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‘Fat lady’ touches down at King Shaka

Durban - Big mama, super jumbo, fat lady or whale jet – whatever you call it, the biggest passenger plane in the world landed at King Shaka International Airport for the first time on Monday morning.

The Airbus A380 double-decker, brought to Durban by British Airways for pilot training and its “man versus plane” publicity event to take place later this week, arrived at 8.40am.

The Airbus A380 about to land at King Shaka International Airport. It was the first landing of the world's biggest passenger aircraft at the airport. Picture: Sibusiso Ndlovu. Credit: INDEPENDENT NEWSPAPERS

There was little fanfare, barring the aircraft being sprayed with a ceremonial “water curtain”. However, its presence in Durban’s airspace for the next week is likely to capture the interest of local aviation enthusiasts.

The Mercury spotted blogger and aviation fan Mark Whitlock on a hill near the airport on Monday, ready to capture the first landing of an A380 in Durban.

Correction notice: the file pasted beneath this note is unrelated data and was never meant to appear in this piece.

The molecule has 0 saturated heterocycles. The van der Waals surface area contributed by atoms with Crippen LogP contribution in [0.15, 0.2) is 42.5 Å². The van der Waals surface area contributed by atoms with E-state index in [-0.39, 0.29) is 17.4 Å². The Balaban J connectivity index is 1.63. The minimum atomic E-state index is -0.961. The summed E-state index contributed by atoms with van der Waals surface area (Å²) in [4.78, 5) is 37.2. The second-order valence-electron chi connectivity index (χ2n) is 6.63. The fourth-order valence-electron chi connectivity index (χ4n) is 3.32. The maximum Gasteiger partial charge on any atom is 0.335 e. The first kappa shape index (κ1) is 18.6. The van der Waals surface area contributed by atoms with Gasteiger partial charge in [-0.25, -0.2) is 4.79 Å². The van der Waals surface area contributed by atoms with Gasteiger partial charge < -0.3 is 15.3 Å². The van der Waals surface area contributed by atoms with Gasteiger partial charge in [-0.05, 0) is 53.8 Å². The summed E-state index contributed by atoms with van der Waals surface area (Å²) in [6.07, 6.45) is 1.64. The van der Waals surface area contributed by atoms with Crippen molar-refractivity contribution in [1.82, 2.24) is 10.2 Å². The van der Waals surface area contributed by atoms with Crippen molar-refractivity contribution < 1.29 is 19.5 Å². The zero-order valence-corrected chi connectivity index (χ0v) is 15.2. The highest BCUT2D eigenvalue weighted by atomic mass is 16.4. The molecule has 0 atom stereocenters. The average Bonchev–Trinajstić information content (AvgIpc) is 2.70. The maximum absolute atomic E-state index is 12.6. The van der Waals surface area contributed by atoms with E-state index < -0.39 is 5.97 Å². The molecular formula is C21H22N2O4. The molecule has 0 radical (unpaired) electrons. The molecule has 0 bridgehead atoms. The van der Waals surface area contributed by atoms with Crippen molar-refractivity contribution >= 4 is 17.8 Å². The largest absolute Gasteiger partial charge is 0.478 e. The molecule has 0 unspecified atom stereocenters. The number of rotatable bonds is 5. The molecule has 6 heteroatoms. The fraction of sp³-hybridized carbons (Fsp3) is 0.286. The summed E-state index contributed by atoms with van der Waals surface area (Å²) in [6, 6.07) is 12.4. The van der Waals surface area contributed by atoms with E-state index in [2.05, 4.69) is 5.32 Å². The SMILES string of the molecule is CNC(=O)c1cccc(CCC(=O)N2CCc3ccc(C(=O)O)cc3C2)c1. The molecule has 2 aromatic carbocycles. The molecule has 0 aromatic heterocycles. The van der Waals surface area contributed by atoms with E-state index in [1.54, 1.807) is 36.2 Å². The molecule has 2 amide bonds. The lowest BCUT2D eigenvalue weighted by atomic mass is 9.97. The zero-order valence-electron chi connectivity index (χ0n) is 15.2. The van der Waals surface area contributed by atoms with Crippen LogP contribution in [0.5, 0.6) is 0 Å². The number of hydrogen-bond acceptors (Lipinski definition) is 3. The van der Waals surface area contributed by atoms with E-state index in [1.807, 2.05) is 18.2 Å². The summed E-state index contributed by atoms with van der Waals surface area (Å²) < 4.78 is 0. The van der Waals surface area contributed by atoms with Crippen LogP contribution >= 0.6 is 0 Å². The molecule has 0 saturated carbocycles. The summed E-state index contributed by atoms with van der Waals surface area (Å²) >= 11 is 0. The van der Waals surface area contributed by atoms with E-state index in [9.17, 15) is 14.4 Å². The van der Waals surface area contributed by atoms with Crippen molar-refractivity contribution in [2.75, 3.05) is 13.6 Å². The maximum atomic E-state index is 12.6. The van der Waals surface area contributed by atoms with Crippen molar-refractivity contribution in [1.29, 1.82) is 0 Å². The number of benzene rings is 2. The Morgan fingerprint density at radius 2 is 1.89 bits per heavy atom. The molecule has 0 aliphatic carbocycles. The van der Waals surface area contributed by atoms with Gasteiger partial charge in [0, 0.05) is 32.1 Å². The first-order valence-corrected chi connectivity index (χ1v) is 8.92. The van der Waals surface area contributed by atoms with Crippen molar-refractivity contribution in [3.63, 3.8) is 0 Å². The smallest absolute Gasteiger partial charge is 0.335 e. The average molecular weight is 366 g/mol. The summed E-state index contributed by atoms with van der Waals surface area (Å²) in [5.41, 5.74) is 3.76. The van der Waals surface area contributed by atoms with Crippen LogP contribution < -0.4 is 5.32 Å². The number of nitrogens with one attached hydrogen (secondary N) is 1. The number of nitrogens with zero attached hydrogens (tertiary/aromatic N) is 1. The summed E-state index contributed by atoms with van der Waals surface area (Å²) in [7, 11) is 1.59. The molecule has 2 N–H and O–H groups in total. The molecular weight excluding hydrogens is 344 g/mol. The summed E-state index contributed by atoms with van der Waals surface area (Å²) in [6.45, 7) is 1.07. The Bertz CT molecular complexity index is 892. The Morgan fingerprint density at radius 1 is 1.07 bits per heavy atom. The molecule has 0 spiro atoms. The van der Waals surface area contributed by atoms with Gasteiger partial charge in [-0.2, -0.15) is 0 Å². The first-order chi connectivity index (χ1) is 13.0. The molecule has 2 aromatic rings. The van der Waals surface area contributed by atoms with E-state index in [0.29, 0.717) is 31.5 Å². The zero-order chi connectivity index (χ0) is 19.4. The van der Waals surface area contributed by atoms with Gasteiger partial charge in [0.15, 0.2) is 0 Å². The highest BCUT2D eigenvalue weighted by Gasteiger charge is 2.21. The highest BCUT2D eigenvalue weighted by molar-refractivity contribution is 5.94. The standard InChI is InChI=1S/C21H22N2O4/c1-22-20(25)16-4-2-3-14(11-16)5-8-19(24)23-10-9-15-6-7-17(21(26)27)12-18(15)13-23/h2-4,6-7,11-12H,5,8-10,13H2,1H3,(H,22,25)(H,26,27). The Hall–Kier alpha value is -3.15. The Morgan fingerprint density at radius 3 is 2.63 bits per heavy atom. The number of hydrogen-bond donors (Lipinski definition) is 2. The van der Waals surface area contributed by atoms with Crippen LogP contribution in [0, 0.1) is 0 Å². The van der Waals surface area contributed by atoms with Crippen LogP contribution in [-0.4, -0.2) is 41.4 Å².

King Shaka is one of only a handful of airports in Africa to have handled the aircraft, but is unlikely to see a commercial A380 using its main runway for many years yet.

The training stint comes before the scheduled start of BA’s A380 operations on the busy Joburg-London route from February 12.

Whitlock said it was incredible seeing the “fat lady” land in Durban. He came fully prepared with video camera and tripod and his iPad open with the Flightradar24 live flight tracking app in operation.

“I’m fascinated by planes and the aviation industry. I have been following developments at King Shaka since construction began.

“When it opened in 2010, I joined other enthusiasts taking videos and pictures of the first landings. We even had a braai on a field nearby marking the occasion,” he said.

Fellow blogger Amith Gosai said: “I saw it land. It’s huge. She is a beaut.”

Airport spokesman Colin Naidoo said the landing proved the capacity of the King Shaka airport to handle the world’s biggest aircraft.

He said BA’s A380 training at the airport would involve about 10 take-offs and landings a day until February 4.

More pictures on our Facebook album: www.Facebook.com/TheMercurySA - The Mercury

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